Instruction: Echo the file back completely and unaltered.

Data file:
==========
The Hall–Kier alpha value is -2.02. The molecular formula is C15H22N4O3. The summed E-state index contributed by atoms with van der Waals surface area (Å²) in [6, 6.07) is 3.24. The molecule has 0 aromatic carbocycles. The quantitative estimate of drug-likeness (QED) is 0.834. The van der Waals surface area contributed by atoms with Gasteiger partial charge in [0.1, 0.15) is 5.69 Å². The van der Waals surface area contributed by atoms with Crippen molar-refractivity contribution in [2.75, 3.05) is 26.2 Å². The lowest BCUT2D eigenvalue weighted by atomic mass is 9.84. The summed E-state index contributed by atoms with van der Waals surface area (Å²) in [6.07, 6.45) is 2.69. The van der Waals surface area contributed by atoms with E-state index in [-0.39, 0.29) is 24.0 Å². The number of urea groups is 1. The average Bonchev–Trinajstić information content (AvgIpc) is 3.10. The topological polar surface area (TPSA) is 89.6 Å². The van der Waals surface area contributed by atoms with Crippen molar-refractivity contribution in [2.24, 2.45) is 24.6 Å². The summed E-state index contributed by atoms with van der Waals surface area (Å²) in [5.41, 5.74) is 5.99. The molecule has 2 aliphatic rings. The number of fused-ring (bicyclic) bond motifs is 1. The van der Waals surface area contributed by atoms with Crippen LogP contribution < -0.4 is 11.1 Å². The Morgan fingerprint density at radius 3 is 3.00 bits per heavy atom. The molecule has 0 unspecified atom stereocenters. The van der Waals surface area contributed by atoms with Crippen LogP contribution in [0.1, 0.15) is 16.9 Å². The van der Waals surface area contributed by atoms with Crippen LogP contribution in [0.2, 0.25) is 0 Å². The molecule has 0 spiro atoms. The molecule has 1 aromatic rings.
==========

The Hall–Kier alpha value is -2.02. The molecular formula is C15H22N4O3. The summed E-state index contributed by atoms with van der Waals surface area (Å²) in [6, 6.07) is 3.24. The molecule has 0 aromatic carbocycles. The quantitative estimate of drug-likeness (QED) is 0.834. The van der Waals surface area contributed by atoms with Gasteiger partial charge in [0.1, 0.15) is 5.69 Å². The van der Waals surface area contributed by atoms with Crippen molar-refractivity contribution in [2.75, 3.05) is 26.2 Å². The lowest BCUT2D eigenvalue weighted by atomic mass is 9.84. The summed E-state index contributed by atoms with van der Waals surface area (Å²) in [6.07, 6.45) is 2.69. The van der Waals surface area contributed by atoms with E-state index in [-0.39, 0.29) is 24.0 Å². The number of urea groups is 1. The average Bonchev–Trinajstić information content (AvgIpc) is 3.10. The topological polar surface area (TPSA) is 89.6 Å². The van der Waals surface area contributed by atoms with Crippen molar-refractivity contribution in [2.24, 2.45) is 24.6 Å². The summed E-state index contributed by atoms with van der Waals surface area (Å²) in [5.41, 5.74) is 5.99. The molecule has 2 aliphatic rings. The number of fused-ring (bicyclic) bond motifs is 1. The van der Waals surface area contributed by atoms with Crippen LogP contribution < -0.4 is 11.1 Å². The Morgan fingerprint density at radius 3 is 3.00 bits per heavy atom. The molecule has 0 unspecified atom stereocenters. The van der Waals surface area contributed by atoms with Crippen LogP contribution in [0.1, 0.15) is 16.9 Å². The van der Waals surface area contributed by atoms with Crippen LogP contribution in [0.2, 0.25) is 0 Å². The molecule has 0 spiro atoms. The molecule has 1 aromatic rings.